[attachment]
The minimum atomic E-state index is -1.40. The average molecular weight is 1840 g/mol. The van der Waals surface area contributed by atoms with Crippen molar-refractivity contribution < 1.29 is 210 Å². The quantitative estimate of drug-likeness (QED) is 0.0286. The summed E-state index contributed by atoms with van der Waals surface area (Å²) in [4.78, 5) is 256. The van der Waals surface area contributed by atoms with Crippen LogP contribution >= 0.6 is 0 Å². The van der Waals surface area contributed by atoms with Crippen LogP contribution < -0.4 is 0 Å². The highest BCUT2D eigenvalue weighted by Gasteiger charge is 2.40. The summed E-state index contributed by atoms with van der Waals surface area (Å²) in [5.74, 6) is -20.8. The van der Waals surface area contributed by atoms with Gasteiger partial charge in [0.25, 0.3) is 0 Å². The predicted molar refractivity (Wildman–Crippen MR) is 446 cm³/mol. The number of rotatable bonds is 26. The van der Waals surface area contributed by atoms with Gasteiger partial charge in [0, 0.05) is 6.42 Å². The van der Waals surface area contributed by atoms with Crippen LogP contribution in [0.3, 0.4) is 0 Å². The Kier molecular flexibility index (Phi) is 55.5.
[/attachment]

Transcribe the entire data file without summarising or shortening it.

The minimum atomic E-state index is -1.40. The average molecular weight is 1840 g/mol. The van der Waals surface area contributed by atoms with Crippen molar-refractivity contribution < 1.29 is 210 Å². The quantitative estimate of drug-likeness (QED) is 0.0286. The summed E-state index contributed by atoms with van der Waals surface area (Å²) in [4.78, 5) is 256. The van der Waals surface area contributed by atoms with Crippen LogP contribution >= 0.6 is 0 Å². The van der Waals surface area contributed by atoms with Crippen LogP contribution < -0.4 is 0 Å². The highest BCUT2D eigenvalue weighted by Gasteiger charge is 2.40. The summed E-state index contributed by atoms with van der Waals surface area (Å²) in [5.74, 6) is -20.8. The van der Waals surface area contributed by atoms with Gasteiger partial charge in [0.25, 0.3) is 0 Å². The predicted molar refractivity (Wildman–Crippen MR) is 446 cm³/mol. The number of rotatable bonds is 26. The van der Waals surface area contributed by atoms with Gasteiger partial charge in [0, 0.05) is 6.42 Å². The van der Waals surface area contributed by atoms with Crippen LogP contribution in [0.3, 0.4) is 0 Å². The Kier molecular flexibility index (Phi) is 55.5.